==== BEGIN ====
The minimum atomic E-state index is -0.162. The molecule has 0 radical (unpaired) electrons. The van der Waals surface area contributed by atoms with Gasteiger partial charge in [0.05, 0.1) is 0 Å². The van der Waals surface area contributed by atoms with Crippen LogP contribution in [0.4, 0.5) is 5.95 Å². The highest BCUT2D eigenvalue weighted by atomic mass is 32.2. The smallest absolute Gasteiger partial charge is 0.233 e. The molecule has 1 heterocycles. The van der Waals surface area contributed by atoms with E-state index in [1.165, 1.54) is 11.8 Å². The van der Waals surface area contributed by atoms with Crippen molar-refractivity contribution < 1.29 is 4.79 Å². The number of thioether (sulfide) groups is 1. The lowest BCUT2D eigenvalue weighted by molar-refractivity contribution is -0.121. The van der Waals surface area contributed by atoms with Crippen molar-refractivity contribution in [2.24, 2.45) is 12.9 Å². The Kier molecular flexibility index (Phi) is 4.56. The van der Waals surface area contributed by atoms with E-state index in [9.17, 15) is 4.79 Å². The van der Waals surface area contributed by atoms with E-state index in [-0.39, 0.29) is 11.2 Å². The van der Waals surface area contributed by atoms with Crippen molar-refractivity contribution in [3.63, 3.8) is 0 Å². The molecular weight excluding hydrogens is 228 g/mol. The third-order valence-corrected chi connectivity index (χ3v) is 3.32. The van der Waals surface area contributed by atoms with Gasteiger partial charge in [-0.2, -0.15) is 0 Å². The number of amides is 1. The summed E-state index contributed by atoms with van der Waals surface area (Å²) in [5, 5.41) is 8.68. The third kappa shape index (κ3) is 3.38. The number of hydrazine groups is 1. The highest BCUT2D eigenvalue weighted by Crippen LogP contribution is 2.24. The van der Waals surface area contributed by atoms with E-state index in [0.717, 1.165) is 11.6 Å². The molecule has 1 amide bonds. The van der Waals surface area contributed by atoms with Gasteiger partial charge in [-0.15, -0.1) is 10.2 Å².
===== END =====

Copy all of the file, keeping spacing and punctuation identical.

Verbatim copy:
The minimum atomic E-state index is -0.162. The molecule has 0 radical (unpaired) electrons. The van der Waals surface area contributed by atoms with Gasteiger partial charge in [0.05, 0.1) is 0 Å². The van der Waals surface area contributed by atoms with Crippen LogP contribution in [0.4, 0.5) is 5.95 Å². The highest BCUT2D eigenvalue weighted by atomic mass is 32.2. The smallest absolute Gasteiger partial charge is 0.233 e. The molecule has 1 heterocycles. The van der Waals surface area contributed by atoms with E-state index in [1.165, 1.54) is 11.8 Å². The van der Waals surface area contributed by atoms with Crippen molar-refractivity contribution < 1.29 is 4.79 Å². The number of thioether (sulfide) groups is 1. The lowest BCUT2D eigenvalue weighted by molar-refractivity contribution is -0.121. The van der Waals surface area contributed by atoms with Crippen molar-refractivity contribution in [2.24, 2.45) is 12.9 Å². The Kier molecular flexibility index (Phi) is 4.56. The van der Waals surface area contributed by atoms with E-state index in [9.17, 15) is 4.79 Å². The van der Waals surface area contributed by atoms with E-state index in [-0.39, 0.29) is 11.2 Å². The van der Waals surface area contributed by atoms with Crippen molar-refractivity contribution in [3.63, 3.8) is 0 Å². The molecular weight excluding hydrogens is 228 g/mol. The third-order valence-corrected chi connectivity index (χ3v) is 3.32. The van der Waals surface area contributed by atoms with Gasteiger partial charge in [-0.2, -0.15) is 0 Å². The number of amides is 1. The summed E-state index contributed by atoms with van der Waals surface area (Å²) in [5, 5.41) is 8.68. The third kappa shape index (κ3) is 3.38. The number of hydrazine groups is 1. The highest BCUT2D eigenvalue weighted by Crippen LogP contribution is 2.24. The van der Waals surface area contributed by atoms with E-state index in [0.717, 1.165) is 11.6 Å². The molecule has 1 amide bonds. The van der Waals surface area contributed by atoms with Gasteiger partial charge in [-0.15, -0.1) is 10.2 Å².